The Hurco VMX42 is a 3-axis machine that’s been in service here a bit longer.

Once the rims and fairings are molded, they’re QC’d, de-flashed, and then brought to this table for spoke holes to be drilled…for the Jet rims’ fairing, so these drilled holes have no impact on structural integrity. Each rim has its own station based on rim depth so that the angle is in line with the eventual spoke angle of the complete wheel.

Next, they go to their wheel building room.

Some wheels start off in a Holland wheel building machine, but all wheels get a manual check, de-tensioning, and truing before they leave the facility.

Finished wheels are given a final QC check and then staged for shipping.

The alloy wheels shown above are the base wheels for their full disc wheels. The wheels are built first, then the full carbon cover is bonded onto wheel after it’s complete. How do they true them? From the spoke heads inside the rim bed, so all you’d have to do is remove the rim tape, not destroy the wheel.

Once an order is received, the wheels are bagged, boxed, and shipped.

HED has a few machines in-house to test their wheels and rims. This rolling drum can simulate miles and miles of riding with a load on the wheel to check for any issues in the rim, hub, or complete wheel.

They can even bolt bumps on it to check how a wheel handles various height impacts…or just add stress to the test.

They also drop heavy things on the rims to test impact strength.

The lighter side of things comes from their graphics department. Over the years they’ve offered various colors, and can do custom decals for teams and sponsored athletes. Or artists:

This Prince tribute is fitting, the artist was also from Minneapolis.

Huge thanks to Anne for the tour and hospitality! You can check our review of their Vanquish road wheels and recent coverage of their road, gravel, and mountain bike wheels for more.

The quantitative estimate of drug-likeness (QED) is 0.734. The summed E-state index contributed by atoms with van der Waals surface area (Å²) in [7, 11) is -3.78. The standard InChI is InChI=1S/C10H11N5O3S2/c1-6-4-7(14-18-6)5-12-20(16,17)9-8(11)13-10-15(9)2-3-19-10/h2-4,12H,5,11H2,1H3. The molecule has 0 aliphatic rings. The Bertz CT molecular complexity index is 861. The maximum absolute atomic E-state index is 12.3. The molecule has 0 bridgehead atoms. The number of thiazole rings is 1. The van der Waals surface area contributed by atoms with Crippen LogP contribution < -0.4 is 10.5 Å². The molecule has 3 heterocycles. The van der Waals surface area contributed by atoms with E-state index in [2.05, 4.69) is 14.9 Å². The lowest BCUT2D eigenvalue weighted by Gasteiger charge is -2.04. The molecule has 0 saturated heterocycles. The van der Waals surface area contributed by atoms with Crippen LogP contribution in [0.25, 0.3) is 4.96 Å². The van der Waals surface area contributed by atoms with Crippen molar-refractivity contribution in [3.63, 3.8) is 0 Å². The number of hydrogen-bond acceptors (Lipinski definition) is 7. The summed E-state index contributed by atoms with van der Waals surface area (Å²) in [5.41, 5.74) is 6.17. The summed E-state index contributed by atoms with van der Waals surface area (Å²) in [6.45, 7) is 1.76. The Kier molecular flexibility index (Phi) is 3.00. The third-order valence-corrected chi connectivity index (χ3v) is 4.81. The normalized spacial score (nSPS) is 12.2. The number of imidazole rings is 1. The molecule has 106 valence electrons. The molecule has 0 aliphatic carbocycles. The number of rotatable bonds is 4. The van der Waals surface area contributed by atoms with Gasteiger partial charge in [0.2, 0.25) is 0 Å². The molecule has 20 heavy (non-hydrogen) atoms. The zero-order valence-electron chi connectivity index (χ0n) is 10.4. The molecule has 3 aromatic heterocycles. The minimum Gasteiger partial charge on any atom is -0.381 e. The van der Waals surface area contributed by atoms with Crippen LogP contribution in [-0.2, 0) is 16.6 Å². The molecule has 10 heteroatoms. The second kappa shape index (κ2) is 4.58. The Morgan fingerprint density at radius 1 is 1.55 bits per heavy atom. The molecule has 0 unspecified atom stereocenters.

HEDcycling.com

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Billyshoo
Billyshoo
9 months ago

Love these behind-the-scenes articles. Thanks!

JBikes
JBikes
9 months ago

Nice and great job HED in keeping manufacturing local (to me). I know some don’t care but I think it matters

Deputy Dawg
Deputy Dawg
9 months ago

Great article. Could add Park Tools and Wolftooth to the MN brain trust!

To me, more interesting than write ups on the latest, greatest stem cap. πŸ™‚

incubus0317@gmail.com
incubus0317@gmail.com
9 months ago

That’s a HAAS UMC1000SS.

Brian
9 months ago

Hi guys good article on factory tour but i was hoping to hear about how HED designs their wheels. For example the whole wheel is the structural object and it would be informative to know exactly what structural methodology and theory they use considering the real forces acting on a wheel vary considering the category of riding from TRI to road to gravel to MTB to track. Perhaps you can discuss this in the podcast. Also, when building their wheels what analytical calculations determine when the spoke lacing pattern needs to change from Radial to 1 cross to 2 cross to 3 cross etc. I have always found this to be interesting, i am not looking for their numbers or data but simply the methodology used to determine the change in the spoke lacing pattern. Thanks

Will Ferrule
Will Ferrule
9 months ago

I’m now more convinced than ever that I shouldn’t build my own carbon wheels from scratch in my garage.

BrunoPais
BrunoPais
9 months ago

Very good wheels…